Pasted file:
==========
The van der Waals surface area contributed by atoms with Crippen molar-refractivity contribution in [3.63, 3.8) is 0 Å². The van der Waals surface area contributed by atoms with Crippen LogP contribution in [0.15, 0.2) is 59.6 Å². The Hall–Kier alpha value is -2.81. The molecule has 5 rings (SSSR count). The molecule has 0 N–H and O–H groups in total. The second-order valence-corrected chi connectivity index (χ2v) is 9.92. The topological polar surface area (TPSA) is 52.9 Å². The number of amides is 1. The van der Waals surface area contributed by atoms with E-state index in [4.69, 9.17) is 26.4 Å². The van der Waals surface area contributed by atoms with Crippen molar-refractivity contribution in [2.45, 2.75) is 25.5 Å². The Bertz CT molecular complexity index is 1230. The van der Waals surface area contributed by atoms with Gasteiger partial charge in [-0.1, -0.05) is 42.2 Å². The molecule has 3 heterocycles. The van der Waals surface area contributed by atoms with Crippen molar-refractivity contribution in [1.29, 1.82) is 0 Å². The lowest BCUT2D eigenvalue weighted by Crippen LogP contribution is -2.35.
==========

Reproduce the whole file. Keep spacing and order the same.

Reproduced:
The van der Waals surface area contributed by atoms with Crippen molar-refractivity contribution in [3.63, 3.8) is 0 Å². The van der Waals surface area contributed by atoms with Crippen LogP contribution in [0.15, 0.2) is 59.6 Å². The Hall–Kier alpha value is -2.81. The molecule has 5 rings (SSSR count). The molecule has 0 N–H and O–H groups in total. The second-order valence-corrected chi connectivity index (χ2v) is 9.92. The topological polar surface area (TPSA) is 52.9 Å². The number of amides is 1. The van der Waals surface area contributed by atoms with E-state index in [4.69, 9.17) is 26.4 Å². The van der Waals surface area contributed by atoms with Crippen molar-refractivity contribution in [2.45, 2.75) is 25.5 Å². The Bertz CT molecular complexity index is 1230. The van der Waals surface area contributed by atoms with Gasteiger partial charge in [-0.1, -0.05) is 42.2 Å². The molecule has 3 heterocycles. The van der Waals surface area contributed by atoms with Crippen molar-refractivity contribution in [1.29, 1.82) is 0 Å². The lowest BCUT2D eigenvalue weighted by Crippen LogP contribution is -2.35.